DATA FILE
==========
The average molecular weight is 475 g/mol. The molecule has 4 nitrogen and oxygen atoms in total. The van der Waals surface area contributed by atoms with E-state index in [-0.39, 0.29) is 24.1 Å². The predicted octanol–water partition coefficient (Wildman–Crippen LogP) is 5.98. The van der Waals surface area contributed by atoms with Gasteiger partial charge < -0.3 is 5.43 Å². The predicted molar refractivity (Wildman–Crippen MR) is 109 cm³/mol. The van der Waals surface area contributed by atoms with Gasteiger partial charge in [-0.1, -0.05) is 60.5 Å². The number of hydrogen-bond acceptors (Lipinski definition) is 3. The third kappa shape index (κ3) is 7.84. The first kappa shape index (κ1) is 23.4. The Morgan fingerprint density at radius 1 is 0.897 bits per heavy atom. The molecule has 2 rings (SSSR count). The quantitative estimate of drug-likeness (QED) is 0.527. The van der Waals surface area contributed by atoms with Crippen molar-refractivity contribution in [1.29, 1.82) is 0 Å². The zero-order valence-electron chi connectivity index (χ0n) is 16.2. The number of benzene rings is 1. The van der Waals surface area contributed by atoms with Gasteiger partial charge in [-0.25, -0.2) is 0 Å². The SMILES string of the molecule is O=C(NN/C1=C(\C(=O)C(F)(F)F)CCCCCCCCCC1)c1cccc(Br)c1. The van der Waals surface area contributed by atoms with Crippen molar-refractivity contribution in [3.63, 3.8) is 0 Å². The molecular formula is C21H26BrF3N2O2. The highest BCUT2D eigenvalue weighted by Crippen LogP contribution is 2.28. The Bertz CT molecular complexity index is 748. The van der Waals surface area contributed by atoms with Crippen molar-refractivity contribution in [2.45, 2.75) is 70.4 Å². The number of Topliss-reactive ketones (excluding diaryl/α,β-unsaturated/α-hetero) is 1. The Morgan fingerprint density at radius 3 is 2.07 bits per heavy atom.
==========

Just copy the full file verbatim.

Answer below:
The average molecular weight is 475 g/mol. The molecule has 4 nitrogen and oxygen atoms in total. The van der Waals surface area contributed by atoms with E-state index in [-0.39, 0.29) is 24.1 Å². The predicted octanol–water partition coefficient (Wildman–Crippen LogP) is 5.98. The van der Waals surface area contributed by atoms with Gasteiger partial charge < -0.3 is 5.43 Å². The predicted molar refractivity (Wildman–Crippen MR) is 109 cm³/mol. The van der Waals surface area contributed by atoms with Gasteiger partial charge in [-0.1, -0.05) is 60.5 Å². The number of hydrogen-bond acceptors (Lipinski definition) is 3. The third kappa shape index (κ3) is 7.84. The first kappa shape index (κ1) is 23.4. The Morgan fingerprint density at radius 1 is 0.897 bits per heavy atom. The molecule has 2 rings (SSSR count). The quantitative estimate of drug-likeness (QED) is 0.527. The van der Waals surface area contributed by atoms with Crippen molar-refractivity contribution in [1.29, 1.82) is 0 Å². The zero-order valence-electron chi connectivity index (χ0n) is 16.2. The number of benzene rings is 1. The van der Waals surface area contributed by atoms with Gasteiger partial charge in [-0.25, -0.2) is 0 Å². The SMILES string of the molecule is O=C(NN/C1=C(\C(=O)C(F)(F)F)CCCCCCCCCC1)c1cccc(Br)c1. The van der Waals surface area contributed by atoms with Crippen molar-refractivity contribution in [3.63, 3.8) is 0 Å². The molecular formula is C21H26BrF3N2O2. The highest BCUT2D eigenvalue weighted by Crippen LogP contribution is 2.28. The Bertz CT molecular complexity index is 748. The van der Waals surface area contributed by atoms with Crippen molar-refractivity contribution in [2.45, 2.75) is 70.4 Å². The number of Topliss-reactive ketones (excluding diaryl/α,β-unsaturated/α-hetero) is 1. The Morgan fingerprint density at radius 3 is 2.07 bits per heavy atom.